Well, the good news is that it certainly none of the bad things that you might be worried about. And the trouble is that unless you have gone into the classroom or talked with someone who was in the classroom - you really don't know what went on. Was there a teacher in the classroom when this problem occurred?
My guess - and this is only a guess - is that perhaps your son had to do something that he did not like - perhaps singing, or playing an instrument. But, since you said that your son is " typically a social butterfly. He loves people, and is always talking to everyone and anyone everywhere we go. He is affectionate and a chatterbox". I am guessing that he might have gotten into trouble for being the social butterfly. I don't know how Mr. Joe deals with chatterboxes - do you? But I am guessing that your son was disciplined and it scared him. Normally, if a child gets disciplined its not that big of a deal, but if its done by somebody who you only see once a week for a short period of time - its tougher to deal with. Here again, its only a guess. But if this did happen, the good news is that 2 year old memories are not real good. But I would talk to Mr. Joe. Explain that perhaps somehow your son was scared, or whatever. And ask if you brought your son by perhaps he could talk with him. A one on one with Mr. Joe showing a bit of attention to him should make a huge difference!
Anyway, this is my guess of what may have happened based on what I have seen happen with my kindergartners.
I really don't think that taking a 2 year old to a professional will make a difference and I don't think that avoiding the situation all year is gonna help either. Hope this helps.
I agree with Sandman. Especially given that Mr. Joe was never alone with your son, i.e., if a teacher was always there, it doesn't sound like abuse. (It's also not logical -- say someone who was working in a preschool did want to abuse a child... what could they expect to do? Any moment, someone could walk in. If someone were an abuser waiting for an opportunity, this is not how he would do it.) But since your son is only 2, I would tend to go low-key on bringing the son to talk to Mr. Joe. I'd try to find a way to make that seem more natural and relaxed, like "accidentally" running into Mr. Joe sometime at the school and (you, Mommy) talking with Mr. Joe in a friendly manner, with your son able to see that you are.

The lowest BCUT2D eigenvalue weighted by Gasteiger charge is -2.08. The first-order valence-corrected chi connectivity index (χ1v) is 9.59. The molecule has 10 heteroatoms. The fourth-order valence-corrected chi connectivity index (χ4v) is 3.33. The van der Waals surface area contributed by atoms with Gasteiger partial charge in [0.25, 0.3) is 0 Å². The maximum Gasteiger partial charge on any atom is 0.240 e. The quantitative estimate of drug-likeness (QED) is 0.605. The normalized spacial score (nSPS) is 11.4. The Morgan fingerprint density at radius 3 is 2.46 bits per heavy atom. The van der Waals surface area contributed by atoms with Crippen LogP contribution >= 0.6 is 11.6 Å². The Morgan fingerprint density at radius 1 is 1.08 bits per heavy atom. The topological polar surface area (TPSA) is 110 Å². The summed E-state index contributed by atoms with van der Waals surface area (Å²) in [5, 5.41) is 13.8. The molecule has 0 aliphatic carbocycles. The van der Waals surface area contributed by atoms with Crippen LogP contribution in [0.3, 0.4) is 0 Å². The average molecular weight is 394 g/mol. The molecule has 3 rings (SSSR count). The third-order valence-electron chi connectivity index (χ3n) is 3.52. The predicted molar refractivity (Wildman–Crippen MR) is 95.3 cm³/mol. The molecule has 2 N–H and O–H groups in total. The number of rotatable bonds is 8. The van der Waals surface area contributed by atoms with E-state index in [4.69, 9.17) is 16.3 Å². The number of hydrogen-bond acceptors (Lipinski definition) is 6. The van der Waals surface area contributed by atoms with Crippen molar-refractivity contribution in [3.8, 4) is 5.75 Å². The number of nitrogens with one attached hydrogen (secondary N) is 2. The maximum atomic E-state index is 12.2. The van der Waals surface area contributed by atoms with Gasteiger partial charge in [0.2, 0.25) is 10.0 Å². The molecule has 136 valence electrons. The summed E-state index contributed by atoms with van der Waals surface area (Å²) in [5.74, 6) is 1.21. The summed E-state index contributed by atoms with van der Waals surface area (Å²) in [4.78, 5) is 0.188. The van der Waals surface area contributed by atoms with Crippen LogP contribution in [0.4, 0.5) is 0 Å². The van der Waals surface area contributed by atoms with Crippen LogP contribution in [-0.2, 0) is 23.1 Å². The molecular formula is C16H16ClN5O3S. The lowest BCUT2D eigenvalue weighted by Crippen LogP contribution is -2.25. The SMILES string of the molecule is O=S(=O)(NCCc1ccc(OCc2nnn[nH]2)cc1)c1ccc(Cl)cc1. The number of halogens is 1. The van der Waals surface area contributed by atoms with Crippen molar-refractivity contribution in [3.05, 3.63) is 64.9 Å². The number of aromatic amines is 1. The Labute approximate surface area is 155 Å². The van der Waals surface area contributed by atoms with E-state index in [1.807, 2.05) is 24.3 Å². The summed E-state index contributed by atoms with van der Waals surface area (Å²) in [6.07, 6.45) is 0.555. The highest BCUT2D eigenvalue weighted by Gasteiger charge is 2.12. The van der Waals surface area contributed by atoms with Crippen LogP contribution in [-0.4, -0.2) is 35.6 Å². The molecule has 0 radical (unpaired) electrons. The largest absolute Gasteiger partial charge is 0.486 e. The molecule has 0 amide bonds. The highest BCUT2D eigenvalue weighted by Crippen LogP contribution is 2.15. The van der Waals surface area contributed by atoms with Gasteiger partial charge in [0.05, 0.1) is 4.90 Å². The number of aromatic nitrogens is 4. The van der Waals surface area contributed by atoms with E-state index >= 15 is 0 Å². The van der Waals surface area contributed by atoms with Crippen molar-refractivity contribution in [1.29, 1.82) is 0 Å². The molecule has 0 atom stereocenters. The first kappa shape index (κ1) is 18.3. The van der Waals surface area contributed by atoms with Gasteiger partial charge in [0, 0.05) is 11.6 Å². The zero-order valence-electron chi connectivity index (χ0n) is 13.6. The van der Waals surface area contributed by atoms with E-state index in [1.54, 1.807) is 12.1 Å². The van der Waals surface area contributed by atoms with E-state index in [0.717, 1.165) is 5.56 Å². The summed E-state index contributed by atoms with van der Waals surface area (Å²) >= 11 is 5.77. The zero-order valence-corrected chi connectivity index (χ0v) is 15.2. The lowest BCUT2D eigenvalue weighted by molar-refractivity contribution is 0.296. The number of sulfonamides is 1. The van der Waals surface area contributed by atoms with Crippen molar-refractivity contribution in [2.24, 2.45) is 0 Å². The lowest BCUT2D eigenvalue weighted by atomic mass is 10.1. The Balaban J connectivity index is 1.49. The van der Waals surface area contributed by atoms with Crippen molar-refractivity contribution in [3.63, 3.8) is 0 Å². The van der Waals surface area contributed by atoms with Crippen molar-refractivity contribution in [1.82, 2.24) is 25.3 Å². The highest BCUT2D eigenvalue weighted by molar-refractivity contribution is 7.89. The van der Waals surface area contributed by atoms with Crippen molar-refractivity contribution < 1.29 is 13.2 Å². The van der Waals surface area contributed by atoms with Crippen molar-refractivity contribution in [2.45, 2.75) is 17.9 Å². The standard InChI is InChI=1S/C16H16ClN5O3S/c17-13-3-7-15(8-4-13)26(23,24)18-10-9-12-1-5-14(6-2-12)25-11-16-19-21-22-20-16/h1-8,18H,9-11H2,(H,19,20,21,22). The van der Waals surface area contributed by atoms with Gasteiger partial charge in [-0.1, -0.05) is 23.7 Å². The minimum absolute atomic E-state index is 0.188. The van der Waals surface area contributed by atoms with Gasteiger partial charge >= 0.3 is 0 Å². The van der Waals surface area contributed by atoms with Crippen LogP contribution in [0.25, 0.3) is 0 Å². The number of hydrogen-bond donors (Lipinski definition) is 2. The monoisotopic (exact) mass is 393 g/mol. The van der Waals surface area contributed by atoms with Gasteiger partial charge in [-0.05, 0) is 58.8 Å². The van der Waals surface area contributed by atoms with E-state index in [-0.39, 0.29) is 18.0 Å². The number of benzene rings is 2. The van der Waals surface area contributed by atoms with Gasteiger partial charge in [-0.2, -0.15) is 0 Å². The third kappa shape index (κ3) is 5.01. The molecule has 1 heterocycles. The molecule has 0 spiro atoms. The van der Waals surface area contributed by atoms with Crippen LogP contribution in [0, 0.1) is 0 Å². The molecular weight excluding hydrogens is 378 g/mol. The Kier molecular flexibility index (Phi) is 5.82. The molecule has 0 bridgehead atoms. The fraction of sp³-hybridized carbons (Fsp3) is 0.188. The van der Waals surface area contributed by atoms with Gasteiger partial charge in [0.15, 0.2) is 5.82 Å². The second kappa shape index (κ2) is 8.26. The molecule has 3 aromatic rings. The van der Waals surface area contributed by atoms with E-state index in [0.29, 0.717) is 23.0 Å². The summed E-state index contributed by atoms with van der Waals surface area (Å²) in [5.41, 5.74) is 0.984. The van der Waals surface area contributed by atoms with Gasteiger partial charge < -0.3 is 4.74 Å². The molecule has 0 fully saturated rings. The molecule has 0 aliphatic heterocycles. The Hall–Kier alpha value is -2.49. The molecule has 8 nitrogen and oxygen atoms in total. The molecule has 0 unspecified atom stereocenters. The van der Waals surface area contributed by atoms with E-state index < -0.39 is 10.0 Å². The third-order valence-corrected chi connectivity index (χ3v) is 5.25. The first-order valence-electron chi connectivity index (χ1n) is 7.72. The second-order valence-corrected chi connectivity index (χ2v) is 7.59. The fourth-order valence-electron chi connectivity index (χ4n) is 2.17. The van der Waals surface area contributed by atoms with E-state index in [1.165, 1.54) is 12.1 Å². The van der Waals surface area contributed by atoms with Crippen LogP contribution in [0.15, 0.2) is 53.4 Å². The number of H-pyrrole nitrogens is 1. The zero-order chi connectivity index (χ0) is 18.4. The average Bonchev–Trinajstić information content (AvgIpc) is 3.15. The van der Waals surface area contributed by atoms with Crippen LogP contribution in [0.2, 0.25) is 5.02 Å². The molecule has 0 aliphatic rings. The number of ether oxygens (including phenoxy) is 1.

I also don't think that a 2-year old would suffer particular harm from a person exposing himself, or carry that thought and transfer it to Mr. Joe. The child would have to know the sexual significance of someone exposing himself, and find it frightening, and probably your son is years from understanding that. Do you think your son would tell you if Mr. Joe had criticized him or scolded him? Do you have a way to ask him that he would understand?